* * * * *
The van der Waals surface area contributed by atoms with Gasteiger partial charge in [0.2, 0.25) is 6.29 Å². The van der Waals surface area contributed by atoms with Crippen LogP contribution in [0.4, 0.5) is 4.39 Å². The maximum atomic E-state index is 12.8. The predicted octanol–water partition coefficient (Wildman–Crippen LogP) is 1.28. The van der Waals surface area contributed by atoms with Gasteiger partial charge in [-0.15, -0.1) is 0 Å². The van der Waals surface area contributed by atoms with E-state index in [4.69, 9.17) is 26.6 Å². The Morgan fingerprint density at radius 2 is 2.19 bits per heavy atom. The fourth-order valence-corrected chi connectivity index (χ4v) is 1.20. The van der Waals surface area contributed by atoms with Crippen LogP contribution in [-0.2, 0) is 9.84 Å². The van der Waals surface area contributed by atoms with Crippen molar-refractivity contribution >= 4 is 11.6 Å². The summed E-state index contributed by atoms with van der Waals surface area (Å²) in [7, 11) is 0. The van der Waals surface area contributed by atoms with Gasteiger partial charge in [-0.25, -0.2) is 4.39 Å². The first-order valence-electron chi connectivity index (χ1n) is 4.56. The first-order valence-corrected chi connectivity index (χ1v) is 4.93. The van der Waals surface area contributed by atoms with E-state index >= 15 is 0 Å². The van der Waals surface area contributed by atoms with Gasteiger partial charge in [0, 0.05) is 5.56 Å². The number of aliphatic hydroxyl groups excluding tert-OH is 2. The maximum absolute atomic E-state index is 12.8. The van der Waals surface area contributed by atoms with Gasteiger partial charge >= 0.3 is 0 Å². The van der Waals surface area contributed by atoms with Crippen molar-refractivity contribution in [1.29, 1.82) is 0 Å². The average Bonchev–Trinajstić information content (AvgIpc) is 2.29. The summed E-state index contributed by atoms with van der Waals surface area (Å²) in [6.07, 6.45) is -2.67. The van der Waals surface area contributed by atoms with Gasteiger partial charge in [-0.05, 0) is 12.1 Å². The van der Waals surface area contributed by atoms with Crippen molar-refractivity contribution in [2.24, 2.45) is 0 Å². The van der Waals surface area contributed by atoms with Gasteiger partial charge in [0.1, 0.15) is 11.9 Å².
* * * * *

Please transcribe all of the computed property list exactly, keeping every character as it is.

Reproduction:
The van der Waals surface area contributed by atoms with Gasteiger partial charge in [0.2, 0.25) is 6.29 Å². The van der Waals surface area contributed by atoms with Crippen LogP contribution in [0.4, 0.5) is 4.39 Å². The maximum atomic E-state index is 12.8. The predicted octanol–water partition coefficient (Wildman–Crippen LogP) is 1.28. The van der Waals surface area contributed by atoms with Gasteiger partial charge in [-0.15, -0.1) is 0 Å². The van der Waals surface area contributed by atoms with E-state index in [4.69, 9.17) is 26.6 Å². The Morgan fingerprint density at radius 2 is 2.19 bits per heavy atom. The fourth-order valence-corrected chi connectivity index (χ4v) is 1.20. The van der Waals surface area contributed by atoms with Crippen LogP contribution in [-0.2, 0) is 9.84 Å². The van der Waals surface area contributed by atoms with Crippen molar-refractivity contribution >= 4 is 11.6 Å². The summed E-state index contributed by atoms with van der Waals surface area (Å²) in [7, 11) is 0. The van der Waals surface area contributed by atoms with Gasteiger partial charge in [-0.25, -0.2) is 4.39 Å². The first-order valence-electron chi connectivity index (χ1n) is 4.56. The first-order valence-corrected chi connectivity index (χ1v) is 4.93. The van der Waals surface area contributed by atoms with E-state index >= 15 is 0 Å². The van der Waals surface area contributed by atoms with Gasteiger partial charge in [0, 0.05) is 5.56 Å². The number of aliphatic hydroxyl groups excluding tert-OH is 2. The maximum absolute atomic E-state index is 12.8. The van der Waals surface area contributed by atoms with Gasteiger partial charge >= 0.3 is 0 Å². The van der Waals surface area contributed by atoms with Crippen molar-refractivity contribution in [1.29, 1.82) is 0 Å². The average Bonchev–Trinajstić information content (AvgIpc) is 2.29. The summed E-state index contributed by atoms with van der Waals surface area (Å²) in [6.07, 6.45) is -2.67. The van der Waals surface area contributed by atoms with Gasteiger partial charge in [-0.05, 0) is 12.1 Å². The van der Waals surface area contributed by atoms with Crippen molar-refractivity contribution in [2.24, 2.45) is 0 Å². The van der Waals surface area contributed by atoms with Gasteiger partial charge in [0.1, 0.15) is 11.9 Å².